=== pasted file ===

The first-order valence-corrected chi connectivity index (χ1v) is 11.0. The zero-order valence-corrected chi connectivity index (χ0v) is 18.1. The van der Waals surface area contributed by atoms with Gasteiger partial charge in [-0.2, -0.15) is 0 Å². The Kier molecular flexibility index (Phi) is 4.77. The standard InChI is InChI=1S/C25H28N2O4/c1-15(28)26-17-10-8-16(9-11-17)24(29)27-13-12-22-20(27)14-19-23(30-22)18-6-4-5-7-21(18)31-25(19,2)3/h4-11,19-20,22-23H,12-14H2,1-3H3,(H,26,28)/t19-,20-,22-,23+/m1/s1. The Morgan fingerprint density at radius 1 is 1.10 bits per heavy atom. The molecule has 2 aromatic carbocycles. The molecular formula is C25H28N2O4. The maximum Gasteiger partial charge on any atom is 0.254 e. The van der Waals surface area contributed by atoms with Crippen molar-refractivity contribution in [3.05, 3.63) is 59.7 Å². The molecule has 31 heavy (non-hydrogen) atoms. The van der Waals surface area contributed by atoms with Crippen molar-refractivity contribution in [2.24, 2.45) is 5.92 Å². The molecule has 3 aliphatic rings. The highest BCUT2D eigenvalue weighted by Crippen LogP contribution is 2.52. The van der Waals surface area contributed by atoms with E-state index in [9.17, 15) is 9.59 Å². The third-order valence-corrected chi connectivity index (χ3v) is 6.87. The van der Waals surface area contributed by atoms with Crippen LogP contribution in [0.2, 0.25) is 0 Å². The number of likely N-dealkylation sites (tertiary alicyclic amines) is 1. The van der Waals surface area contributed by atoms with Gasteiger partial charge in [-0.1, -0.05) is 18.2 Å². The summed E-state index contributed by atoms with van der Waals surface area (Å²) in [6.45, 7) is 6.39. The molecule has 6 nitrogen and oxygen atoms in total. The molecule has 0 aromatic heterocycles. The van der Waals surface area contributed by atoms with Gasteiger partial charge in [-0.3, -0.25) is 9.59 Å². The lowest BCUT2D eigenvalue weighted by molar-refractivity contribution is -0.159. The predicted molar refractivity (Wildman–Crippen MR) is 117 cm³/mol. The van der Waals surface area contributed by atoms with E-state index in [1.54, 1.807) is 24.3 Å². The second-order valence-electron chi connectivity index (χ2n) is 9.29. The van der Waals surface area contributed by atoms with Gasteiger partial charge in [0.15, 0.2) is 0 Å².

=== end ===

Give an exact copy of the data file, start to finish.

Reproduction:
The first-order valence-corrected chi connectivity index (χ1v) is 11.0. The zero-order valence-corrected chi connectivity index (χ0v) is 18.1. The van der Waals surface area contributed by atoms with Gasteiger partial charge in [-0.2, -0.15) is 0 Å². The Kier molecular flexibility index (Phi) is 4.77. The standard InChI is InChI=1S/C25H28N2O4/c1-15(28)26-17-10-8-16(9-11-17)24(29)27-13-12-22-20(27)14-19-23(30-22)18-6-4-5-7-21(18)31-25(19,2)3/h4-11,19-20,22-23H,12-14H2,1-3H3,(H,26,28)/t19-,20-,22-,23+/m1/s1. The Morgan fingerprint density at radius 1 is 1.10 bits per heavy atom. The molecule has 2 aromatic carbocycles. The molecular formula is C25H28N2O4. The maximum Gasteiger partial charge on any atom is 0.254 e. The van der Waals surface area contributed by atoms with Crippen molar-refractivity contribution in [3.05, 3.63) is 59.7 Å². The molecule has 31 heavy (non-hydrogen) atoms. The van der Waals surface area contributed by atoms with Crippen molar-refractivity contribution in [2.24, 2.45) is 5.92 Å². The molecule has 3 aliphatic rings. The highest BCUT2D eigenvalue weighted by Crippen LogP contribution is 2.52. The van der Waals surface area contributed by atoms with E-state index in [9.17, 15) is 9.59 Å². The third-order valence-corrected chi connectivity index (χ3v) is 6.87. The van der Waals surface area contributed by atoms with Crippen LogP contribution in [0.2, 0.25) is 0 Å². The number of likely N-dealkylation sites (tertiary alicyclic amines) is 1. The van der Waals surface area contributed by atoms with Gasteiger partial charge in [-0.1, -0.05) is 18.2 Å². The summed E-state index contributed by atoms with van der Waals surface area (Å²) in [6.45, 7) is 6.39. The molecule has 6 nitrogen and oxygen atoms in total. The molecule has 0 aromatic heterocycles. The van der Waals surface area contributed by atoms with Gasteiger partial charge in [-0.3, -0.25) is 9.59 Å². The lowest BCUT2D eigenvalue weighted by molar-refractivity contribution is -0.159. The predicted molar refractivity (Wildman–Crippen MR) is 117 cm³/mol. The van der Waals surface area contributed by atoms with E-state index in [1.54, 1.807) is 24.3 Å². The second-order valence-electron chi connectivity index (χ2n) is 9.29. The van der Waals surface area contributed by atoms with Gasteiger partial charge in [0.15, 0.2) is 0 Å².